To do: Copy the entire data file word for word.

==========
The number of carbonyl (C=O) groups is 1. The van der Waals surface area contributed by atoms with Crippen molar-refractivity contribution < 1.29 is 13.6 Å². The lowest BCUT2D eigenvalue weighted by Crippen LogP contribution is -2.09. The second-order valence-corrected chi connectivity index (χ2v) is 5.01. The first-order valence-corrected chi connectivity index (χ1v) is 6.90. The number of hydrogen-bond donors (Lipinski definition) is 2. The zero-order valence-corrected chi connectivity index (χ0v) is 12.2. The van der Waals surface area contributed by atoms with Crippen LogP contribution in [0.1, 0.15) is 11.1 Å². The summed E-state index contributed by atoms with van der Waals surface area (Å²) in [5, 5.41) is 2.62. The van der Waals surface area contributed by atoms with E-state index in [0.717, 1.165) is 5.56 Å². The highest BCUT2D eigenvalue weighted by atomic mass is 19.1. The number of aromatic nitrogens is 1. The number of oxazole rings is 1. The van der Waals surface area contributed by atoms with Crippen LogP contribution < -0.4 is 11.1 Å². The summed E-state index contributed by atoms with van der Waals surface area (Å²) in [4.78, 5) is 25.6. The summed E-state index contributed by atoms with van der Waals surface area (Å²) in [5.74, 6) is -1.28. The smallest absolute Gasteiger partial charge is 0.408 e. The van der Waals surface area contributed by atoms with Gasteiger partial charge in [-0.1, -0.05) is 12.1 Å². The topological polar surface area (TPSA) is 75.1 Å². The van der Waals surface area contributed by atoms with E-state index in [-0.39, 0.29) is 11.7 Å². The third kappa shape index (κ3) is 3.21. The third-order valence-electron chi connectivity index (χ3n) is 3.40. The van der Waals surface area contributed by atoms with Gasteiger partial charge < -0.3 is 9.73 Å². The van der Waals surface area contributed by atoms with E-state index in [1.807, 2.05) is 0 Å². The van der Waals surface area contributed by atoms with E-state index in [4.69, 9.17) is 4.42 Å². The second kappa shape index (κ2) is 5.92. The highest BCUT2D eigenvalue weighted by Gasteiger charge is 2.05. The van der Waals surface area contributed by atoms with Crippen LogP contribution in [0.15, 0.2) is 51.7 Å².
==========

The number of carbonyl (C=O) groups is 1. The van der Waals surface area contributed by atoms with Crippen molar-refractivity contribution < 1.29 is 13.6 Å². The lowest BCUT2D eigenvalue weighted by Crippen LogP contribution is -2.09. The second-order valence-corrected chi connectivity index (χ2v) is 5.01. The first-order valence-corrected chi connectivity index (χ1v) is 6.90. The number of hydrogen-bond donors (Lipinski definition) is 2. The zero-order valence-corrected chi connectivity index (χ0v) is 12.2. The van der Waals surface area contributed by atoms with Crippen LogP contribution in [0.1, 0.15) is 11.1 Å². The summed E-state index contributed by atoms with van der Waals surface area (Å²) in [5, 5.41) is 2.62. The van der Waals surface area contributed by atoms with E-state index in [0.717, 1.165) is 5.56 Å². The highest BCUT2D eigenvalue weighted by atomic mass is 19.1. The number of aromatic nitrogens is 1. The number of oxazole rings is 1. The van der Waals surface area contributed by atoms with Crippen LogP contribution < -0.4 is 11.1 Å². The summed E-state index contributed by atoms with van der Waals surface area (Å²) in [4.78, 5) is 25.6. The summed E-state index contributed by atoms with van der Waals surface area (Å²) in [5.74, 6) is -1.28. The smallest absolute Gasteiger partial charge is 0.408 e. The van der Waals surface area contributed by atoms with Gasteiger partial charge in [-0.1, -0.05) is 12.1 Å². The topological polar surface area (TPSA) is 75.1 Å². The van der Waals surface area contributed by atoms with E-state index in [-0.39, 0.29) is 11.7 Å². The third kappa shape index (κ3) is 3.21. The third-order valence-electron chi connectivity index (χ3n) is 3.40. The van der Waals surface area contributed by atoms with Gasteiger partial charge < -0.3 is 9.73 Å². The van der Waals surface area contributed by atoms with E-state index in [1.807, 2.05) is 0 Å². The van der Waals surface area contributed by atoms with E-state index in [4.69, 9.17) is 4.42 Å². The second kappa shape index (κ2) is 5.92. The highest BCUT2D eigenvalue weighted by Gasteiger charge is 2.05. The van der Waals surface area contributed by atoms with Crippen LogP contribution in [0.15, 0.2) is 51.7 Å².